Emmy-winning actor Michael Imperioli’s debut novel, The Perfume Burned His Eyes, appears to present a simple coming-of-age tale – an innocent 16-year-old moves to New York City – but below the surface lies a complex and evocative narrative with emotional heft. The book’s title is taken from the lyric of a song by Lou Reed, but this novel might well have been entitled In the Thrall, since thralldom is the tumultuous space inhabited by this novel’s young narrator.
It is 1977, and Matthew and his mother move from the borough of Queens to Manhattan. Uprooted, Matthew finds himself in a new school and job as a delicatessen delivery boy. He delivers to a stranger two flights up from his apartment, a man with a guitar, sitting on the floor next to his exotic girlfriend, Rachel, who spouts references to reincarnation and karma. The man is over-the-top and mercurial and hears melodies in pure speaker-static. The man is engaged in birthing what will eventually become known as ‘punk rock’. The man is Lou Reed.
Imperioli takes a unique approach to this genre, tying his protagonist to an actual musical icon shown working out lyrics that will end up in his songs, including “Street Hassle” and “Romeo Had Juliette”.
The narrator is immediately swept up into the bewildering maelstrom that is Lou Reed. Over his head and off-balance, Matthew continually tries to please him. Reed gives Matthew tasks where success is barely possible. When Matthew tries to perform them, Lou is already off on other tangents requiring new tasks, such as driving a van (without a license or experience) across the city in a torrential rush-hour rainstorm to deliver a heavy piece of musical equipment.
In a bar for the first time, Matthew must engage with the streetwise bartender to order drinks for Reed and a drug dealer, both of whom disappear. Matthew, looking for Reed in the men’s room, ends up having to copy onto paper towels a lengthy paranoid screed scrawled on the stall by Reed. Matthew is often found waiting for Reed to return from bathrooms. Matthew is in the thrall of Lou Reed, and it does not end well.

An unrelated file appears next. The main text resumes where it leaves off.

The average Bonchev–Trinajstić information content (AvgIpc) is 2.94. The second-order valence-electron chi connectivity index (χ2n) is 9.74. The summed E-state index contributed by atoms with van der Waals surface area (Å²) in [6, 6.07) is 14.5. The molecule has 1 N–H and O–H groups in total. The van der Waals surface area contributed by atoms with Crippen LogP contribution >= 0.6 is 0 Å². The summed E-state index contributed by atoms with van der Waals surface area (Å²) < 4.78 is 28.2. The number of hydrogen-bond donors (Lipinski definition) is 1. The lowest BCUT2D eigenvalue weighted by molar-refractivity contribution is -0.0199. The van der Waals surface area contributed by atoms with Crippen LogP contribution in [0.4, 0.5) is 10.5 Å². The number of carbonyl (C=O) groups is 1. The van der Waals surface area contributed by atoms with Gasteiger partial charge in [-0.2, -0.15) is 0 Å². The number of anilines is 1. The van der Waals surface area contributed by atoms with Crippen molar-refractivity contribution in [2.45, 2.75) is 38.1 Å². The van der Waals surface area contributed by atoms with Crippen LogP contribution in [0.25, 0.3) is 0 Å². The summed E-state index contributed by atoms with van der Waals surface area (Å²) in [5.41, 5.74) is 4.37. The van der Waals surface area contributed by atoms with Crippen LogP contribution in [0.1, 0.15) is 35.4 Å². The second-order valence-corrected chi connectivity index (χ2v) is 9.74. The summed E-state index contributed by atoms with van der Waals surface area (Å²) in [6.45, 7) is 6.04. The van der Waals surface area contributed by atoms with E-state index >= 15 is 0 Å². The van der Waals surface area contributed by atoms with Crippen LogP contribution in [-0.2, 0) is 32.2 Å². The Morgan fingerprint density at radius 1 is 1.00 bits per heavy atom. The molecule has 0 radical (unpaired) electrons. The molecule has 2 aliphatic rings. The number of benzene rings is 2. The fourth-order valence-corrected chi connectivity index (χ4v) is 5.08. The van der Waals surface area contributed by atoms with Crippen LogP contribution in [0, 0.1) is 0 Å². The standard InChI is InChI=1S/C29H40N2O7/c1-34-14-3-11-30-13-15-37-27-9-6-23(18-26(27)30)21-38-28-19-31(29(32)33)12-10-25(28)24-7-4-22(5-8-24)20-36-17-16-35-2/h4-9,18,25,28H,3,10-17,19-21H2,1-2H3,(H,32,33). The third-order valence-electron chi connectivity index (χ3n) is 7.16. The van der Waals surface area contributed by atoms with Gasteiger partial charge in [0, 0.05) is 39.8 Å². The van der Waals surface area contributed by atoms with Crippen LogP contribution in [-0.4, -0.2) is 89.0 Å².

Matthew, befriended in school by Veronica, who is into both witchcraft and turning tricks for cash, is soon in love but finds it difficult to keep up. She buys him a talisman to wear for “protection” and, to “redeem himself”, requires him to accompany her to a friend’s apartment to watch porn cast onto the wall by an antique projector. Matthew tells us that Veronica is “streetwise, mature and mystical … I would have followed her down into the sewer … until she was ready to come up for air.” Matthew is in the thrall of Veronica, and it does not end well.
Matthew is taken under the wing of these strong characters, but in each case, this normally protective relationship is turned on its head. Imperioli famously played the role of Christopher Moltisanti in The Sopranos, and the reader might recognize this inverted dynamic echoed in the relationship between the characters of Tony Soprano and Christopher, where being taken under one’s wing carries its risks.
The author presents this first-person account in the language of a teen trying to please everyone. Imperioli deftly conjures the city’s mean streets and their denizens, recreating the milieu complete with sights, smells, and music from jukeboxes. Imperioli’s language is vivid and specific (e.g., Matthew noticing Rachel’s facial stubble growing through the make-up), and he knows how to put his sympathetic narrator under pressure. As Matthew strives to ingratiate himself, his internal tension is palpable.
There is a Massachusetts road trip where Matthew and his mother stop in Salem, touring the home of a judge who had sentenced many women for witchcraft in the 1600s. Oddly, even though this visit occurs in the immediate aftermath of a tragedy involving Veronica, who had immersed herself in witchcraft, she is not mentioned. The road trip also includes a diner scene that hews perhaps too closely to Jack Nicholson’s iconic diner scene in Bob Rafelson’s film, Five Easy Pieces.
Also problematic is Matthew’s extreme reaction upon finding Reed’s apartment empty, including transcribing what he thinks could be Lou’s final lyrics from a wall onto his own body. The consequences of his actions are so outsized that one can question whether the author has laid a foundation sufficient to make this climactic plot point believable.
That said, however, The Perfume Burned His Eyes is a deft debut with a poignant epilogue. It is 2013, and adult Matthew is driving the 101 in the rain out of Los Angeles, crying in the immediate aftermath of the news of Lou’s death. “I cry for never having known you once I was old enough to understand who you really were,” Matthew thinks, “and the magnitude of the art you made.” While this scene could well have descended into cliché, Imperioli avoids this pitfall as he brings his strong story home.